Tuesday, February 22, 2011

Allen Shawn Interview

2-17-2011 Haartz.com

Interview by David B. Green

Questions and Answers: A Conversation With Allen Shawn


On Jewish influences and family decisions about religion:

When I had children with my first wife [the writer Jamaica Kincaid], I didn't want them baptized. She grew up as a Methodist. I just thought it was terribly important to acknowledge the background that they had and have had, and in the end my wife converted to Judaism. She in fact became quite an expert on the subject and was for a time the chair of the board of the local temple. And my son had a bar mitzvah and my daughter had a bat mitzvah. They learned some Hebrew. As a result, I was in a synagogue quite a bit and was terribly moved to get to know a little more about Judaism.

On the privacy and personal autobiographical element:

 Your books are indeed both very personal and also fascinating introductions to mind science and the eternal nature-nurture debate. Was it hard to strike such a balance?
 Obviously, I tried very hard to find that balance. On the one hand, I tried to "personalize" the science, and on the other, to abstract my personal experience - or universalize it. I removed almost everybody's name from the body of both books, so that the books would be about family life and about fear and about mental disability, about difficult decisions and about loss - about themes that do apply to everybody - and not so much about the Shawn family specifically. Nevertheless some people still do put the gossip factor back into the book, and that is probably inevitable.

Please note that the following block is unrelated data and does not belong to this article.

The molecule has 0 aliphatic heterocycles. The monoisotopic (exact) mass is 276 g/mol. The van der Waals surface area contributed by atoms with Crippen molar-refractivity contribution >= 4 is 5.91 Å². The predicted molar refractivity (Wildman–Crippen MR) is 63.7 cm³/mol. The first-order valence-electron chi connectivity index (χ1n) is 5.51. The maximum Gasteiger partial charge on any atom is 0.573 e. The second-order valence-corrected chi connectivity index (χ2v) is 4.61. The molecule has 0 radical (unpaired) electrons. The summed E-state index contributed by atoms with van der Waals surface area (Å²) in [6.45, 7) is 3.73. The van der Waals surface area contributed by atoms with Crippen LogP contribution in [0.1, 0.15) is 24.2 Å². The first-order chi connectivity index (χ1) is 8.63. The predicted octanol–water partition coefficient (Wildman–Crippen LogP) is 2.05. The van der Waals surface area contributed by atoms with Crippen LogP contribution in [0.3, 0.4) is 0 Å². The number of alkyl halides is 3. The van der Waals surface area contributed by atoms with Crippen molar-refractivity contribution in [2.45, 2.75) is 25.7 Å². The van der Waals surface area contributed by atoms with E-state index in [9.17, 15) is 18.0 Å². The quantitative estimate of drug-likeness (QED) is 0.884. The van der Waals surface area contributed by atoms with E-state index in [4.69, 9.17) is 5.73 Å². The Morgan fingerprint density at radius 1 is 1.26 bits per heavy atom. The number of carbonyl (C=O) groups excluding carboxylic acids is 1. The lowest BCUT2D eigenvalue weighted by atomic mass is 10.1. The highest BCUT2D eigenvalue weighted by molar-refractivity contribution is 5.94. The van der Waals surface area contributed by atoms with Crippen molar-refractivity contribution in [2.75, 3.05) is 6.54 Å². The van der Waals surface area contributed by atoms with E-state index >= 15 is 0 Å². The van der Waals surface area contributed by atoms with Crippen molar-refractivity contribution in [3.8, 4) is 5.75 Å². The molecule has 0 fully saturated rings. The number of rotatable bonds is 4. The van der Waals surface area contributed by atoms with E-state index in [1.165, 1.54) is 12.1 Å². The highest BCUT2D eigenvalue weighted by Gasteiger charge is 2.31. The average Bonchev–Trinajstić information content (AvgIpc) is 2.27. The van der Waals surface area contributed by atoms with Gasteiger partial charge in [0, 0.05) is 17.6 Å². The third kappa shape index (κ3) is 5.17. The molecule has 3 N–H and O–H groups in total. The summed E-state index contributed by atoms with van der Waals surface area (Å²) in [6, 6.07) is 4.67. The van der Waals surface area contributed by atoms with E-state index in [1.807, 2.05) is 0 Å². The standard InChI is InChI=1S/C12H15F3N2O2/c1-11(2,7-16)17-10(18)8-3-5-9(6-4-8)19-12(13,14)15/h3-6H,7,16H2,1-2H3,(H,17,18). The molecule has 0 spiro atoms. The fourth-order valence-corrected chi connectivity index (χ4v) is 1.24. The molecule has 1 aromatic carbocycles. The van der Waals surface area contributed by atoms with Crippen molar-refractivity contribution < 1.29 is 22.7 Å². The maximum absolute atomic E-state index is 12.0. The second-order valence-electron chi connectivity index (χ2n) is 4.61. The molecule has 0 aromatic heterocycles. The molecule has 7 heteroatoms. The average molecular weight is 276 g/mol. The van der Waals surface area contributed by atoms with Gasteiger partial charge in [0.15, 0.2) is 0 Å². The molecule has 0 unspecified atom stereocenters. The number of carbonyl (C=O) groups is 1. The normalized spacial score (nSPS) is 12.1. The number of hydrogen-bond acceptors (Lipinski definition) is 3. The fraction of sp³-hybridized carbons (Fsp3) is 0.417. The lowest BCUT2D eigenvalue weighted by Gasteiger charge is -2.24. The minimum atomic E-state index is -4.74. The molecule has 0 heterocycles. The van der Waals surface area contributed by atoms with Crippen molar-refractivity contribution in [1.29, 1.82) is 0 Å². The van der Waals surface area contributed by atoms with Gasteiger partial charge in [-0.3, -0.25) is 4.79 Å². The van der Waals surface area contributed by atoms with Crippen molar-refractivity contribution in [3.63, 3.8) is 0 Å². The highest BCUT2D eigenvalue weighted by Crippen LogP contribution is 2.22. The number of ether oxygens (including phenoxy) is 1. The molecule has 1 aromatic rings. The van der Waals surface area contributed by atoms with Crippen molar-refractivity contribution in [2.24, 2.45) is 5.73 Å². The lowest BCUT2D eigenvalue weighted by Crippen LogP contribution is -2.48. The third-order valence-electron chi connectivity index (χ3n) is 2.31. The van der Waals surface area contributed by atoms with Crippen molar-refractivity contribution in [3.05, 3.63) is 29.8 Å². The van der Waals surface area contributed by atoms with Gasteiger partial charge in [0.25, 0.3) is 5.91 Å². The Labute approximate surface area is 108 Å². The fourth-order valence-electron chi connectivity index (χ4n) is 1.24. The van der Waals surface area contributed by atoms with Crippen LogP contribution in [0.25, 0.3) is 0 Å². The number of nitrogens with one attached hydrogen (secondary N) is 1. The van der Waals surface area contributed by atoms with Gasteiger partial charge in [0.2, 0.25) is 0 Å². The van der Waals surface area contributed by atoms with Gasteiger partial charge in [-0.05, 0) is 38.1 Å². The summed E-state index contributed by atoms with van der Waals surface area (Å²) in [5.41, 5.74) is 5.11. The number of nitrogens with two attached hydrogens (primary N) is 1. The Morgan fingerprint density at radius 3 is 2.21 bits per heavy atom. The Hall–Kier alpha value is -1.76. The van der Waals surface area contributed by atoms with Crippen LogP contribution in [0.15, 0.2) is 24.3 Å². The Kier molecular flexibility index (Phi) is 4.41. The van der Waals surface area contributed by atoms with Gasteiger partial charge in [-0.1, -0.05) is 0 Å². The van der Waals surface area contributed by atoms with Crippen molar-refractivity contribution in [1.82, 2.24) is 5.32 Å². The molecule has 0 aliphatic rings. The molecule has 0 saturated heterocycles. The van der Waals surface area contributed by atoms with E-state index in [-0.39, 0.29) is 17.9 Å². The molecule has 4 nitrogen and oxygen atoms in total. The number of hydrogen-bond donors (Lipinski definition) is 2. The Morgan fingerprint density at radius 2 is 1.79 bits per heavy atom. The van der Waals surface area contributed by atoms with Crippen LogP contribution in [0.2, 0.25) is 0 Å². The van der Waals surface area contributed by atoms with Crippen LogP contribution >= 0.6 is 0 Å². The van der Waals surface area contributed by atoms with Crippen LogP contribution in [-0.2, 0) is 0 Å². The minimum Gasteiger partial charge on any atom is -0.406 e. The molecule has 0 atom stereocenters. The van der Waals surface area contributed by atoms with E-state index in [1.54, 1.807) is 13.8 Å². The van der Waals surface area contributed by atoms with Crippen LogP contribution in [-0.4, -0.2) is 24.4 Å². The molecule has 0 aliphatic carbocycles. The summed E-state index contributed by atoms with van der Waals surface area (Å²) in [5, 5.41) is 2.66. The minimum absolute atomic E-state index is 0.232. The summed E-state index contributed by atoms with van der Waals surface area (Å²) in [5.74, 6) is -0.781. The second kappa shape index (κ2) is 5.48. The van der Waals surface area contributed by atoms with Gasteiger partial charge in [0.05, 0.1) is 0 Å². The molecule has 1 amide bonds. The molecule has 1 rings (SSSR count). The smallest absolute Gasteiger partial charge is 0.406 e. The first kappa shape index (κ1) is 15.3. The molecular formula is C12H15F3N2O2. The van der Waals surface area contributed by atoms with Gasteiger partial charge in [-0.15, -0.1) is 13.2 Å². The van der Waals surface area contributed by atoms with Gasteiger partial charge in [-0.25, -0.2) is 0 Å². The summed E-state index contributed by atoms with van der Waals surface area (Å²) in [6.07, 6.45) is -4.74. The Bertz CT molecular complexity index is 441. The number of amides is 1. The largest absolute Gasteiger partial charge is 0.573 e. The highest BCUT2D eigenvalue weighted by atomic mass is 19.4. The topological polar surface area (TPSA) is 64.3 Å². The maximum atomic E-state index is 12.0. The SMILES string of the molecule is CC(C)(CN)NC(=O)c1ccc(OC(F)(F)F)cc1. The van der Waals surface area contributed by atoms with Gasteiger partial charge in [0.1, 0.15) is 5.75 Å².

On his parents sending his twin Mary to an institution:

 I feel tremendous sympathy for my parents, dealing with what they had to deal with. Some people try to simplify these issues, how to deal with a child who is on a different plane than the rest of the family, but it is not so simple to determine what is best for the child, and what's best for the family. It requires incredible patience for those who are with Mary day in and day out.

Monday, February 7, 2011

Allen Shawn New Book: Twin

Jamaica Kincaid's ex-husband Allen Shawn writes another memoir: Twin: Overcoming Remoteness
Positive book review by Michael Roth (President, Wesleyan University) February 6, 2011
Huffington Post

Excerpts from article:

It was only in recent years, as he prepared his subtly powerful and personal study of phobia, Wish I Could be There, that Shawn came to realize just how important Mary has been for him. Before that, all he felt "was a kind of blank place inside, where memories and feelings should have been." With Twin he tries to fill in that blank space, or at least to explore its contours.

Shawn writes beautifully, with an elegance, candor and tact that are remarkable. He is personal without ever being gossipy, and so this is not the book for those who want more dish concerning the decades-long secret relationship of his late father, New Yorker editor William Shawn, with staff writer Lillian Ross, or about the author's own 20-plus-year marriage to writer Jamaica Kincaid. His father's relationship is discussed because it now seems key to understanding the "religion of denial" in the Shawn household, but his own marriage and divorce are off-limits. Whether this is discretion or simply a continuation of the family tradition of avoidance is impossible to say.